Those who rent, on the other hand, have to find a way to pay for housing even while potentially earning a lower income during retirement, Choi says. Rent costs can also be more volatile than the fixed expense of a mortgage. “It indicates a lot of the future seniors may face more unstable conditions than the current seniors.”
Future generations may also be affected, Choi says. Previous research shows homeownership is more likely if someone’s parents owned a home. But if more millennials continue to rent than previous generations, it could mean more of their children will do the same. “This trend might not just affect the current millennial generation, it might also affect their children moving forward.”
That’s not to say this generation’s fate is set in stone, Emmons says. An optimistic way to look at this is that millennials’ ability to hit major life milestones — getting married, having children, buying a house — has been delayed rather than permanently eliminated.
“If it’s just a little bit of a delay, then maybe it’s not such a problem. Particularly if people are living longer, if they’re working longer or staying healthy longer, perhaps it’s not necessarily all bad,” Emmons says.
For Andres Morinigo, 35, homeownership is an outdated measure of success. “If you told me when I was a kid, you’re going to be 35 and still renting, on paper, that doesn’t sound very successful. But I’ve built wealth in other ways to have savings and investments. I think that there’s a different set of expectations that just don’t apply to what we thought was going to happen 20 or 30 years ago,” he says.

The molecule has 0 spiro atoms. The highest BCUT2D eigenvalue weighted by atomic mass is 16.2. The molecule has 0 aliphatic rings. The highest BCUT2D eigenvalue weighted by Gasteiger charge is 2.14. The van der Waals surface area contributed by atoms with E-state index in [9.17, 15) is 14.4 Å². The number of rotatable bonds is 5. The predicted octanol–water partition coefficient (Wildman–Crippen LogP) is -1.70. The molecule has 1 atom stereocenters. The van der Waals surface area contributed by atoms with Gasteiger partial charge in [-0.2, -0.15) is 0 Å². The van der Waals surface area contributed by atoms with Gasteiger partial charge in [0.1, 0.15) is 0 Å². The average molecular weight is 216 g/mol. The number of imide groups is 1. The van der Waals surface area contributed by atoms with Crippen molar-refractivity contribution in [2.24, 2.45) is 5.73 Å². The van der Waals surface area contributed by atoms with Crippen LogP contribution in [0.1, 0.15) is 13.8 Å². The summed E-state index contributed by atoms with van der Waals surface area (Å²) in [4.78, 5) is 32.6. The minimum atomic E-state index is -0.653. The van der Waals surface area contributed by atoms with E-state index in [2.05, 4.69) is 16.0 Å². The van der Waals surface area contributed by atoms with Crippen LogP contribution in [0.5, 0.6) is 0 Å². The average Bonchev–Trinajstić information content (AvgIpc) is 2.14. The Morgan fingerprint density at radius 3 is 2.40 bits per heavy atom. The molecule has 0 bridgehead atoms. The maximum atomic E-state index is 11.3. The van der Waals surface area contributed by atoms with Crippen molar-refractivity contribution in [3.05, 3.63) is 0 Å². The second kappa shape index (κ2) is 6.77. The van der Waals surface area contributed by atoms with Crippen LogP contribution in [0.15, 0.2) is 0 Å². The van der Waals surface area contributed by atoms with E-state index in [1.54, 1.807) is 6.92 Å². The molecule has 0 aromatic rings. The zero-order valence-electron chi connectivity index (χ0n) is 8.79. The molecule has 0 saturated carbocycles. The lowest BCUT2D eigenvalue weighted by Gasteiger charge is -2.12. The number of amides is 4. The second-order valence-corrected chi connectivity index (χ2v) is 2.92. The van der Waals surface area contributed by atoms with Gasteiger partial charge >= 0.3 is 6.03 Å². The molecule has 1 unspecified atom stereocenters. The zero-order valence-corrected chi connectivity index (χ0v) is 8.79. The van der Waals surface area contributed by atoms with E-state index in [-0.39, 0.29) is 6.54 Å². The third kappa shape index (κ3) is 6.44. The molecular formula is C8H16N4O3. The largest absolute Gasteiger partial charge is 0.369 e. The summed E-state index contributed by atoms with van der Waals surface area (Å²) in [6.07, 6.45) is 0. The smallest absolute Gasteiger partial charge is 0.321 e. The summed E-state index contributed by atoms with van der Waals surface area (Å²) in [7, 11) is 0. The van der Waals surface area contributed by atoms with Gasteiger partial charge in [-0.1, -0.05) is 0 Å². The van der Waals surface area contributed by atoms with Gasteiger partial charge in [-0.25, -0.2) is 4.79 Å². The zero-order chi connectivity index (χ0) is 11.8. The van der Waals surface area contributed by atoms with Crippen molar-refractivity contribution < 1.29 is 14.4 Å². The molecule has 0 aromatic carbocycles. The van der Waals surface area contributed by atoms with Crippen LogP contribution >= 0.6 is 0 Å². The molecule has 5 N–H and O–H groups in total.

That’s not to say Morinigo, who makes $225,000 a year overseeing customer relations for a software company, has never thought about homeownership. It just doesn’t make sense for him right now. “I’m not really looking to flee to the suburbs and live in a four-bedroom house by myself,” he says. He currently rents a one-bedroom apartment in Manhattan for about $2,400 a month.
“Owning makes sense if you know you’re going to be there long term. I love New York. I’ve been here almost 10 years now. But with everything going on, I’m thinking that I may stay here another five or 10 years, and then maybe I can go somewhere else,” he says.
That’s not to say homeownership is completely off the table. Morinigo says that as he approaches 40, he hopes to continue to build his career, be successful and perhaps find a partner.
“What people my age have learned is there’s a certain amount of grit and tenacity that you need to succeed,” Morinigo says. “Our generation has had to endure some challenges that maybe made it a little tougher to succeed. But if you have that grit and tenacity, you find a way.”
CNBC Make It will be publishing more stories in the Middle-Aged Millennials series around student loans, employment, wealth, diversity and health. If you’re an older millennial (ages 33 to 40) and interested in sharing your experiences, please email senior reporter Megan Leonhardt at firstname.lastname@example.org.